The degree of authority that we give to our companions is also the degree to which they can hurt us. They can betray our trust, or what we perceive as our trust in them: we expect them to always tell us we’re right, we’re OK, and maybe they’re not going to do that. We become dependent on their judgment to the degree that we rely on their guidance to know how we’re doing, our situational awareness.
The witness or companion is the touchstone of our situational awareness: “Hey buddy, check this out. Is this really the way it is?” The more social we are, the more we measure how we’re doing in any situation by the group’s opinion. And of course, groups are always aberrated and biased because they are fabrications, abstractions that lead to groupthink.
Cognitive bias studies have shown that what people think that other people are going to think influences their opinion. We’re running a simulation, trying to predict how others, this group of whimsical, indeterminate people are going to respond to a situation or question. This guesswork influences our response because we are taking situational awareness input from the group consensus.
This is how consensus reality gets started. “I think that you are going to think such-and-such, so I’ll adjust my thinking to anticipate yours, because I don’t want you to abandon me. So I adjust my thoughts and behavior to harmonize with what I anticipate your thoughts and behavior are going to be.” But when we find out eventually that the other person’s thoughts are not what we anticipated, or what we expected is not what they did, then we know we got it wrong. So we doubt our reality and seek even more confirmation from external sources.
What a conundrum. I’m insecure in my own reality, so I recruit a buddy, a companion, a friend, a witness to reinforce my situational awareness, my ontology. And by doing this, I’m setting myself up for the inevitable betrayal, when I find out that my idea of their idea is wrong. The existential human condition is such a tragic state, one must either laugh or cry, but one cannot remain neutral. One must feel compassion for all of us weak, deluded humans.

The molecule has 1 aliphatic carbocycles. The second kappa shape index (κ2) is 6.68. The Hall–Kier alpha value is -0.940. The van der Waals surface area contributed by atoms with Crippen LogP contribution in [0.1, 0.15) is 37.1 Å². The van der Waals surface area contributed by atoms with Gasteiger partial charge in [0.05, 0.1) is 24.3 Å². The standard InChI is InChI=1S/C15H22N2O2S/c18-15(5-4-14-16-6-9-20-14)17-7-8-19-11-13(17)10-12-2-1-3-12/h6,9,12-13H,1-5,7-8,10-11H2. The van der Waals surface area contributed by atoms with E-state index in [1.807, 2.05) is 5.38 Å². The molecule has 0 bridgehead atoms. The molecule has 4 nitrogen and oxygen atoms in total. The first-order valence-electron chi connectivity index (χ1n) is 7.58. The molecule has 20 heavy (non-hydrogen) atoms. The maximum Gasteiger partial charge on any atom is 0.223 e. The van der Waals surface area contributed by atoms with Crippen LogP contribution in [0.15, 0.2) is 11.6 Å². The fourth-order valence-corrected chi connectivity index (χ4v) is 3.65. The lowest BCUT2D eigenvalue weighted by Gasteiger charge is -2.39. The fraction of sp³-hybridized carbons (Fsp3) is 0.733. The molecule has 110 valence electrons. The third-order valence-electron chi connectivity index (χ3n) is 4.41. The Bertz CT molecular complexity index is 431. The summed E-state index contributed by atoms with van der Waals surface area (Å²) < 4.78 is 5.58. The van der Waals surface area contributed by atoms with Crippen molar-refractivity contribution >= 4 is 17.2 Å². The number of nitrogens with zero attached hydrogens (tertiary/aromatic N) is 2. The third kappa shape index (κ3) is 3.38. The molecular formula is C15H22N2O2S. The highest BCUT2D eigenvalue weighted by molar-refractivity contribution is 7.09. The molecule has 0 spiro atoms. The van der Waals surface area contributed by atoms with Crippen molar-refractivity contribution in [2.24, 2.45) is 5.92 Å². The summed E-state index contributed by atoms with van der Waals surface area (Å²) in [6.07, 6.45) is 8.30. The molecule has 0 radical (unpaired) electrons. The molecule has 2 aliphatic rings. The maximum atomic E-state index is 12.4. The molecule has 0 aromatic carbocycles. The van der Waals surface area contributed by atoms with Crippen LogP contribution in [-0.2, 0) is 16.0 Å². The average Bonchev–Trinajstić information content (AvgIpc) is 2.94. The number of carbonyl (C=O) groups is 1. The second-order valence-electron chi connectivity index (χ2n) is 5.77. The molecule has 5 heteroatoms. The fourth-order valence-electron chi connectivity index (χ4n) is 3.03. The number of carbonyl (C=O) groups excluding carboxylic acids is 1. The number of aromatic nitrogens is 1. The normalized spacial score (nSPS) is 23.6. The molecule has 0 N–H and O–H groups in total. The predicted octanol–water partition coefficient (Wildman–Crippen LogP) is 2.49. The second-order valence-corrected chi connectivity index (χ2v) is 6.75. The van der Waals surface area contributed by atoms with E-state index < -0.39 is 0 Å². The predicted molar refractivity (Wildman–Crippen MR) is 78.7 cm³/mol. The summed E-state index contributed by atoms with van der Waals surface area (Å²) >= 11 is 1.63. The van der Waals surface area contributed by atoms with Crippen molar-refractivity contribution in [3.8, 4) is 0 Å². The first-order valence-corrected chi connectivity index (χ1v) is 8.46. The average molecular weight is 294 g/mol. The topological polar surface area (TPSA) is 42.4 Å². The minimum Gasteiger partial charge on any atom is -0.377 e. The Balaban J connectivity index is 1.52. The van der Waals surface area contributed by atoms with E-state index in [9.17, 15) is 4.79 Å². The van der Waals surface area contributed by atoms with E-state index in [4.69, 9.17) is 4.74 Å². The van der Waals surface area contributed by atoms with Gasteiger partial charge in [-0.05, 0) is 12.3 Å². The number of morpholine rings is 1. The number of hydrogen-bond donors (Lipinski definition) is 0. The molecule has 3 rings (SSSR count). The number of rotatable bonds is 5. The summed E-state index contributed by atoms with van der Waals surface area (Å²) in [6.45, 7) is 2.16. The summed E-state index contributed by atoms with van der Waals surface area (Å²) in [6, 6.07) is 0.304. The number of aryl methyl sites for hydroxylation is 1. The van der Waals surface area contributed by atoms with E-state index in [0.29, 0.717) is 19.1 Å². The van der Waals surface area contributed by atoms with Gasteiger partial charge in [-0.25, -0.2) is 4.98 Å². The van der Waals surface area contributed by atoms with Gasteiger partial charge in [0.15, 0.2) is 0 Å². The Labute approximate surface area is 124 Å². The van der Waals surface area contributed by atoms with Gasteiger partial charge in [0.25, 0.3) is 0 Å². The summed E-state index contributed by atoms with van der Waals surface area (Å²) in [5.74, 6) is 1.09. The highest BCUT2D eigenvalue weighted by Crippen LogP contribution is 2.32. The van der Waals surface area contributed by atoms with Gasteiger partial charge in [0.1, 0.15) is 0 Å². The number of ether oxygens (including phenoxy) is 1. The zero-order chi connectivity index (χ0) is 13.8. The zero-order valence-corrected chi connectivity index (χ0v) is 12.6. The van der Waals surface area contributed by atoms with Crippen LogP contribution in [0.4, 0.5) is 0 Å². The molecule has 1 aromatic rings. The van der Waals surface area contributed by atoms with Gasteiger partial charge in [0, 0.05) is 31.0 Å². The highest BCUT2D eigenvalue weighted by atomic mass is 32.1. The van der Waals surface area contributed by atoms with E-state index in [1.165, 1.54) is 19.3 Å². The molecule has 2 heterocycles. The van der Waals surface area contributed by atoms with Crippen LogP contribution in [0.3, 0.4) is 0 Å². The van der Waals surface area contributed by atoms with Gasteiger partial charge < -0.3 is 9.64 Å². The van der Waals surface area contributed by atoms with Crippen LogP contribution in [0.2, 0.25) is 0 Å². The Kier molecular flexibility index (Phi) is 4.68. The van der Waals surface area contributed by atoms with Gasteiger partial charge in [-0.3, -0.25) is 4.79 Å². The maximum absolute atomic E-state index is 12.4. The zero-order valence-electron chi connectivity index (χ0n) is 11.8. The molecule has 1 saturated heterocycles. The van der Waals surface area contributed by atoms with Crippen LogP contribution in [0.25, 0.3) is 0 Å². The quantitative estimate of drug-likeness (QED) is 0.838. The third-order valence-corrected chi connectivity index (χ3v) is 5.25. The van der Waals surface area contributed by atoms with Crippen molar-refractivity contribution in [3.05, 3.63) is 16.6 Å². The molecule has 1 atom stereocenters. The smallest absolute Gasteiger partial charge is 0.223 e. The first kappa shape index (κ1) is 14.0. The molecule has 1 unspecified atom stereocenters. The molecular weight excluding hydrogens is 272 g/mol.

How do we untangle this knot? This is in the category of those difficult, even unanswerable questions the Existentialists insisted upon asking, if only to throw light on the extremity of the human condition. The answer is a paradox, a moebus strip that can’t be unfolded without access to some higher dimension. The Existentialists were willing to see that the question is one thing that yet has two irreconcilable sides.
For this reason, the knot can’t be untied from the inside. If your consciousness or world view exists in a context of meaning that needs an external witness as a necessity, then it is also at risk of being demolished at any time by that witness. This is the reason why we’re afraid to be alone, and yet we’re afraid to risk everything in deep relationships. And it is also the reason why nobody can or should judge others—because nobody else really knows, nobody else really sees, nobody else experiences life from the same point of view as you.